Morris: There is a range of different places we can apply this technology, never mind additional technologies we may access and develop. The first one is this lung cancer patient stratification tool and getting that all the way through to reimbursement. We are one of only two tests that are reimbursed—the other one is the Guardant360. But there will be others. So the differential is: We think we have a best-in-class test—sensitivity, specificity and also turnaround time. We think we are leading the market in all of those.
Also, the field is evolving so rapidly it’s not a case of build a test and commercialize one test. It is more of a pipeline story of how do you develop technologies and, indeed, branch into other technologies to provide these solutions to patients. Different technologies will work better in different settings and that is what we want to do—to determine where they can solve areas of unmet needs. Our current technology is appropriate in some settings, but not all. We will bring additional technologies from other areas. What we want to do is build, over time, a portfolio of liquid biopsy products that address multiple area of unmet need.
What is your turnaround time?
Morris: We offer seven days from the time of taking the blood sample. The reason that is important is it fits in with the weekly clinical cycle—clinicians tend to work on a weekly basis. They want to see the patient today, draw the blood, and bring the patient back into the clinic next week to start whatever treatment is appropriate.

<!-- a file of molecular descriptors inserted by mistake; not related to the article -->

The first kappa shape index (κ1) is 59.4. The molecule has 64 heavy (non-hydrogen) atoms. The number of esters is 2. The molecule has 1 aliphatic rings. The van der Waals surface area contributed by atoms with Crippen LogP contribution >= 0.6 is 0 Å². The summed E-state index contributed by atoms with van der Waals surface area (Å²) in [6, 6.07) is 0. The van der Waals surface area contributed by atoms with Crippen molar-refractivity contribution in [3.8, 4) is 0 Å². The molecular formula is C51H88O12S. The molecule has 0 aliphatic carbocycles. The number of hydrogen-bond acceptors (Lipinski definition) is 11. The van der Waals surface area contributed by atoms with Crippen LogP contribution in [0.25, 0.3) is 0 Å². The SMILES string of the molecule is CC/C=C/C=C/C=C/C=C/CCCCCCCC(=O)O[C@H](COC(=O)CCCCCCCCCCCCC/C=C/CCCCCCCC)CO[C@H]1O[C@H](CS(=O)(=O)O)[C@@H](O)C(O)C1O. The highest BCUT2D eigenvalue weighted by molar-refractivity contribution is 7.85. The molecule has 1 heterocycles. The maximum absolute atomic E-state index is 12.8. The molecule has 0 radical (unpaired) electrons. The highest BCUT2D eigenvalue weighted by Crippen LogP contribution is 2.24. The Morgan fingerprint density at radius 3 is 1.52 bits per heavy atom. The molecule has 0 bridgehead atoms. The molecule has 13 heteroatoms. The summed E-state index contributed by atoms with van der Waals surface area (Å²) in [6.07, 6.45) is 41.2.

Do you see your technology being used as an early cancer screening tool?
Morris: Our strategy is, at the moment, to focus on those patients who have already been diagnosed with cancer, not to do the early detection or screening. Our view is, with the technology we have, let’s maximize the value of what this can do for patients right now: residual disease, disease monitoring, recurrence, disease stratification, and advanced disease monitoring.
There is a big unmet need around lung cancer and getting patients to therapy. A study published in 2017 on community oncology in the U.S. showed less than 10% of patients were profiled for all of the FDA-approved drugs, never mind the investigational drugs. That’s just criminal. People are dying of lung cancer who just aren’t getting these therapies. A big part of that is the difficulties with tissue in lung cancer and we can overcome that. ctDNA technologies are here to stay, they are not just hype and hope and then something that disappears. They are actually cementing in clinical practice. Once you do that, then you branch out and find additional uses.
How can you get people to adopt your tests?
Morris: The first part is having good data, doing the right clinical work, and having the right clinical trials. We have clinical validation data published that shows the performance of the test. There are also two transitions that need to be made: transition people from reliance on just tissue to considering blood. Then, having made that first leap, providing education on which is the best blood test to do.
Is there opportunity for Inivata to engage with pharma for co-development and the creation of companion diagnostics?
Morris: That is absolutely the intent. If you think about what you need for a companion diagnostic, you need something that is ideally freely available and that is one of the advantages of a broad platform. You are not doing a single-gene test. It is not a test for a single cancer drug, but potentially many on one panel. But you want great performance. You want high sensitivity and high specificity to be able to get the most patients.
Now that InVisionFirst-Lung will be reimbursed by Medicare, how will you get private payers on board?